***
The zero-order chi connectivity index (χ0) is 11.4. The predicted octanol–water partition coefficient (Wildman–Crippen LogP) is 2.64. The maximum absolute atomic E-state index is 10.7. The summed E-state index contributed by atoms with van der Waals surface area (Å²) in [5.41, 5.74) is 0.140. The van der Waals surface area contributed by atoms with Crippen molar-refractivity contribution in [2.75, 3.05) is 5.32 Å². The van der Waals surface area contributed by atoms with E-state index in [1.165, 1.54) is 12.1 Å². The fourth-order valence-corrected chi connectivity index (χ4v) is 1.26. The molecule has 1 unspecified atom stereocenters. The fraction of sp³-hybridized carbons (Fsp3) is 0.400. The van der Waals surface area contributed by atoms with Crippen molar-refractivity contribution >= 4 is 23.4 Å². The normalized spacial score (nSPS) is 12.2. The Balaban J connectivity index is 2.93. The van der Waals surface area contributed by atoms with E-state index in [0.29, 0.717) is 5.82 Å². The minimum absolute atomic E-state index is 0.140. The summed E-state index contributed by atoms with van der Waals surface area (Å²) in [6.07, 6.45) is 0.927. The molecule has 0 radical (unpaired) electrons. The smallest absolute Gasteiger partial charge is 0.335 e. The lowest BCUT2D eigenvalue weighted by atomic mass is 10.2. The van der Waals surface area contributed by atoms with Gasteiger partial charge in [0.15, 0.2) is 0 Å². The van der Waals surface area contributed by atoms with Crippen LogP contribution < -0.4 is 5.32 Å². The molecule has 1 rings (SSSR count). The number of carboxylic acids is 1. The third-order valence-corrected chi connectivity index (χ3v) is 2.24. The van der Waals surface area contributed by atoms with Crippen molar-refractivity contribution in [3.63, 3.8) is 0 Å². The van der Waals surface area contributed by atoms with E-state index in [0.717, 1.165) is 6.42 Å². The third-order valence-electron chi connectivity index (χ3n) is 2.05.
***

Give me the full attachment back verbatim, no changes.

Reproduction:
The zero-order chi connectivity index (χ0) is 11.4. The predicted octanol–water partition coefficient (Wildman–Crippen LogP) is 2.64. The maximum absolute atomic E-state index is 10.7. The summed E-state index contributed by atoms with van der Waals surface area (Å²) in [5.41, 5.74) is 0.140. The van der Waals surface area contributed by atoms with Crippen molar-refractivity contribution in [2.75, 3.05) is 5.32 Å². The van der Waals surface area contributed by atoms with E-state index in [1.165, 1.54) is 12.1 Å². The fourth-order valence-corrected chi connectivity index (χ4v) is 1.26. The molecule has 1 unspecified atom stereocenters. The fraction of sp³-hybridized carbons (Fsp3) is 0.400. The van der Waals surface area contributed by atoms with Crippen molar-refractivity contribution >= 4 is 23.4 Å². The normalized spacial score (nSPS) is 12.2. The Balaban J connectivity index is 2.93. The van der Waals surface area contributed by atoms with E-state index in [0.29, 0.717) is 5.82 Å². The minimum absolute atomic E-state index is 0.140. The summed E-state index contributed by atoms with van der Waals surface area (Å²) in [6.07, 6.45) is 0.927. The molecule has 0 radical (unpaired) electrons. The smallest absolute Gasteiger partial charge is 0.335 e. The lowest BCUT2D eigenvalue weighted by atomic mass is 10.2. The van der Waals surface area contributed by atoms with Gasteiger partial charge in [0.15, 0.2) is 0 Å². The van der Waals surface area contributed by atoms with Crippen LogP contribution < -0.4 is 5.32 Å². The molecule has 1 rings (SSSR count). The number of carboxylic acids is 1. The third-order valence-corrected chi connectivity index (χ3v) is 2.24. The van der Waals surface area contributed by atoms with Crippen molar-refractivity contribution in [3.63, 3.8) is 0 Å². The van der Waals surface area contributed by atoms with E-state index in [0.717, 1.165) is 6.42 Å². The third-order valence-electron chi connectivity index (χ3n) is 2.05.